Kilauea's Eruption Is Big, but Not Big Enough to Cool the Planet

Gases from big eruptions can scatter sunlight and lower temperatures.

Lava from a fissure slowly advances northeast after the eruption of Hawaii's Kilauea volcano near Pahoa, on May 5, 2018. 

Photographer: Handout/Getty Images North America

Hawaii’s Kilauea volcano has ruptured the Earth in at least 17 places, burning homes with super-hot lava. More than 2,000 Hawaiians have evacuated, and the U.S. Geological Survey has issued warnings that “potentially lethal concentrations of sulfur dioxide gas” may leak downwind as far as a kilometer (0.6 mile) from the lava vents. President Donald Trump has declared a state of emergency.

But it’s not yet big enough to slow global warming, as past volcanic eruptions have.

In much larger doses, volcanic gases can temporarily change the global atmosphere. Sulfur dioxide—the same chemical regulated by the U.S. Environmental Protection Agency as a pollutant from coal-fired power plants—can, in sufficient quantities, at a high-enough altitude, scatter enough sunlight to lower global average temperatures slightly for months,even for a couple of years.

“Barring a violent explosion or eruption, Kilauea won’t affect our climate. You have to blast particles high into the stratosphere to cool the Earth. That’s the only way the dust stays in the air long enough to cool the planet,” said Rob Jackson, professor and chair of the Earth System Science department at Stanford University.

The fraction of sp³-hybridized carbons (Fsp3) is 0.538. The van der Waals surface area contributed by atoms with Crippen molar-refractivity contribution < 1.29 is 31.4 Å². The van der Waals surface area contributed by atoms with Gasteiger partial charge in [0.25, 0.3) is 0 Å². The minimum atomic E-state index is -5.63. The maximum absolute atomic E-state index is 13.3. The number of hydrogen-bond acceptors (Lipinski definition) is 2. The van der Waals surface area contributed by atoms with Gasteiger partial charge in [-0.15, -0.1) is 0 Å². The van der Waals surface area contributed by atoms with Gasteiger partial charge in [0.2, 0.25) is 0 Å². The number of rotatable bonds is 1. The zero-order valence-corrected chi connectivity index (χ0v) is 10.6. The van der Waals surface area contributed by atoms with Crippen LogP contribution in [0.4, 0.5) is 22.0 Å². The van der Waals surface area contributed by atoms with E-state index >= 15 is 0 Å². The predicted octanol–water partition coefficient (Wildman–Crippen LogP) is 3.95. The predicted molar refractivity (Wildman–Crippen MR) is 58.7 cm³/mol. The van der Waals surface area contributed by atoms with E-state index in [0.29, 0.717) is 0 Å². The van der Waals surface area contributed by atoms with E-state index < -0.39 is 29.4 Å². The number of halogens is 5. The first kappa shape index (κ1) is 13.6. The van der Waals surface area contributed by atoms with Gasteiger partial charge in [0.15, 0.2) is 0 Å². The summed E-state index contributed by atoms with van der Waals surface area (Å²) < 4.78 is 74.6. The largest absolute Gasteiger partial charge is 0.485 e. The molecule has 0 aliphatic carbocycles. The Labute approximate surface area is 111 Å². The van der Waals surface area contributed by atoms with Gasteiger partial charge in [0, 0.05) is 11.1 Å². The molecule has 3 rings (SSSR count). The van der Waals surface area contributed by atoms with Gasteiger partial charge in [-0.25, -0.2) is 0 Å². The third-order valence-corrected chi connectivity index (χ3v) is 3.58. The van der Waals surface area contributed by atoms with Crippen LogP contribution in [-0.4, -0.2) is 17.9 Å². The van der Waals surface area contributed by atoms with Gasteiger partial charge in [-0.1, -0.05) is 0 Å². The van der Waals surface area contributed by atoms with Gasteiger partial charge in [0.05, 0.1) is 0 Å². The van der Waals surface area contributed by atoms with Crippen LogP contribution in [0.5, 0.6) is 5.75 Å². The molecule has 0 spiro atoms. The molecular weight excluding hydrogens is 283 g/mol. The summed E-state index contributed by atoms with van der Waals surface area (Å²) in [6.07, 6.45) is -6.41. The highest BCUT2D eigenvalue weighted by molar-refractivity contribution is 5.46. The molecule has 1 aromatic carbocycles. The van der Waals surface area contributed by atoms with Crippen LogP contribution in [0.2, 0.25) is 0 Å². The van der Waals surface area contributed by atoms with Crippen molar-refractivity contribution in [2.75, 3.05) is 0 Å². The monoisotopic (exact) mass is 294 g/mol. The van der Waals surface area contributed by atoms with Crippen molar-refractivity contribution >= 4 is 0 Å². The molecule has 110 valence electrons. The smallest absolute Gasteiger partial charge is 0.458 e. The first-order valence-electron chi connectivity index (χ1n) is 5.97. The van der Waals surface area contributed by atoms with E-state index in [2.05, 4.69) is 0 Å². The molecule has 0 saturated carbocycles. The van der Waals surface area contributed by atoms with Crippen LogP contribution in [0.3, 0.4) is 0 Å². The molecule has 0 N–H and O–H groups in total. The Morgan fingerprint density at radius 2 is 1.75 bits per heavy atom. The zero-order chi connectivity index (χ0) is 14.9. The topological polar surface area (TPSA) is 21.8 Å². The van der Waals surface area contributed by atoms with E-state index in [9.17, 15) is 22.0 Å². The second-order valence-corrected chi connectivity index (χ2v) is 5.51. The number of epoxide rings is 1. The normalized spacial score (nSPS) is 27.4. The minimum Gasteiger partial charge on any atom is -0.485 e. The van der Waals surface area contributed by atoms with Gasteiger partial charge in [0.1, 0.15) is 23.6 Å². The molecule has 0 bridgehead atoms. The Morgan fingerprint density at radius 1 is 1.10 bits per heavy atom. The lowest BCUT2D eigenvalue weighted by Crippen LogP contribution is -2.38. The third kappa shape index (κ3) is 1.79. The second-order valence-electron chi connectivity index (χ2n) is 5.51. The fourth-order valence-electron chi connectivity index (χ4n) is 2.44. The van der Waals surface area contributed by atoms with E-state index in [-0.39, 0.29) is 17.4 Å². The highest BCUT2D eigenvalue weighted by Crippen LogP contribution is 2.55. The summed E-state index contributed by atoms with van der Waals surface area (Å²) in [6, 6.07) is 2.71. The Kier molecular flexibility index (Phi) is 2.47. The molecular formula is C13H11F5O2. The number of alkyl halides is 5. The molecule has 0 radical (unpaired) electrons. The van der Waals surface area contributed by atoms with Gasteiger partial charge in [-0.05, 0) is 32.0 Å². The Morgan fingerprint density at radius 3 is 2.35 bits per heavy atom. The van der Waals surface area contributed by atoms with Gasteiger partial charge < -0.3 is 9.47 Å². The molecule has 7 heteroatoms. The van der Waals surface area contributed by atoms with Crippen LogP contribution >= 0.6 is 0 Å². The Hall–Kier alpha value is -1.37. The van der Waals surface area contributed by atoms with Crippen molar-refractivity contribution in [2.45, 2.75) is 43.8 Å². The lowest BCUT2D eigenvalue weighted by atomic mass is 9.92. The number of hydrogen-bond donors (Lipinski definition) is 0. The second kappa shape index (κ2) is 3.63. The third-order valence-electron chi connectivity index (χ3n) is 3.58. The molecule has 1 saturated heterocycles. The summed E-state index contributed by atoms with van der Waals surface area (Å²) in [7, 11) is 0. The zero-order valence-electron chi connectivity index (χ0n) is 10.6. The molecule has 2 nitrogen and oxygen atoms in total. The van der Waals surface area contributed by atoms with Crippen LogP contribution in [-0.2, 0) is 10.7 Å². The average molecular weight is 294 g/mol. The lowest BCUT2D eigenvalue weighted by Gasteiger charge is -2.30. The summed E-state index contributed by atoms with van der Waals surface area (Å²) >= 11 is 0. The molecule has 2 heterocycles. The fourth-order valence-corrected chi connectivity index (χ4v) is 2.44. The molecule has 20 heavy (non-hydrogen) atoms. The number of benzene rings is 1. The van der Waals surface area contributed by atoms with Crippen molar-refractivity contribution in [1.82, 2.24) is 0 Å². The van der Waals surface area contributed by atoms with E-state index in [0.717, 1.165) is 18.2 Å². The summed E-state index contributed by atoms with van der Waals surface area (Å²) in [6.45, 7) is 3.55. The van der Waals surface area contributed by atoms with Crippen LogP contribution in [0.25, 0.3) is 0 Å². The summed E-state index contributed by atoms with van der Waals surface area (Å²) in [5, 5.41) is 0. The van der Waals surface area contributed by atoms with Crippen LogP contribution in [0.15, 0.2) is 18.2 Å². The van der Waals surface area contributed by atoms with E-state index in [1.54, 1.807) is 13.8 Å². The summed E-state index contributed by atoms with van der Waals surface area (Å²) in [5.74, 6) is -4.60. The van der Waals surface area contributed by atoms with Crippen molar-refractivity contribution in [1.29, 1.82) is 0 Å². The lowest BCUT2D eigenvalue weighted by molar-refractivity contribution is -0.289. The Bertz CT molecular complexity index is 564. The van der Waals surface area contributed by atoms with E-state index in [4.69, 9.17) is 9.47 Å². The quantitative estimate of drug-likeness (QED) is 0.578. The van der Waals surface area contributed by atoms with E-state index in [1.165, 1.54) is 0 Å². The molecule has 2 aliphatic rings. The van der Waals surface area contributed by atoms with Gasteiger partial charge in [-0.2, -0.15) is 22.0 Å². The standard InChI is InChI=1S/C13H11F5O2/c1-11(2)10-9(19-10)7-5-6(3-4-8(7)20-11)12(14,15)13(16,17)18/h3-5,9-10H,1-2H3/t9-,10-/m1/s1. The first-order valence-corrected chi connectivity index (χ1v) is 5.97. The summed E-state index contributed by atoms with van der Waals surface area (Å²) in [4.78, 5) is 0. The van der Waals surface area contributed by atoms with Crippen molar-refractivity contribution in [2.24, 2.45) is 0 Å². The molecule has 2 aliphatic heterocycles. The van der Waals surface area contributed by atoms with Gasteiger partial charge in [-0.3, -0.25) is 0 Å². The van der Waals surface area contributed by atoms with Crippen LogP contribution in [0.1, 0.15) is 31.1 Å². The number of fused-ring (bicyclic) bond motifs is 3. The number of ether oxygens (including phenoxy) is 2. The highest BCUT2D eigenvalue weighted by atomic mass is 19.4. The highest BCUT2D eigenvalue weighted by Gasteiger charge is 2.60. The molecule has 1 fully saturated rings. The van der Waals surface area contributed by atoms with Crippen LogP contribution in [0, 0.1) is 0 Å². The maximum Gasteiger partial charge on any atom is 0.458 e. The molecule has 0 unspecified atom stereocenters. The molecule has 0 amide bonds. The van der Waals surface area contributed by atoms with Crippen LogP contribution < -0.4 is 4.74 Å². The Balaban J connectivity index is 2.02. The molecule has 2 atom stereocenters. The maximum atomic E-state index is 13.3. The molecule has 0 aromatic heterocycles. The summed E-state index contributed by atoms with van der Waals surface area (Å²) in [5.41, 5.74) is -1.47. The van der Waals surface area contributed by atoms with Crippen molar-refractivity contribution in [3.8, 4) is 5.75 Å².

Park visitors watch as an ash plume rises from the Halemaumau crater, within the Kilauea volcano summit, on May 9, 2018.
Photographer: Mario Tama/Getty Images North America

Climate scientists have long understood the effects of such massive eruptions on the atmosphere. In June 1991, Mount Pinatubo in the Philippines blew 15 million tons of sulfur dioxide into the stratosphere, lowering global average temperatures about 1 degree F (0.6 degree C) over the following two years.

Scientists look warily toward a possible future when, with manmade warming unabated, nations may purposely seed the upper atmosphere with sulfur dioxide to lower temperatures.

A major National Research Council study in 2015 concluded that despite the availability of such geoengineering tools, “there is no substitute for dramatic reductions in the emissions of CO2 and other greenhouse gases to mitigate the negative consequences of climate change.”

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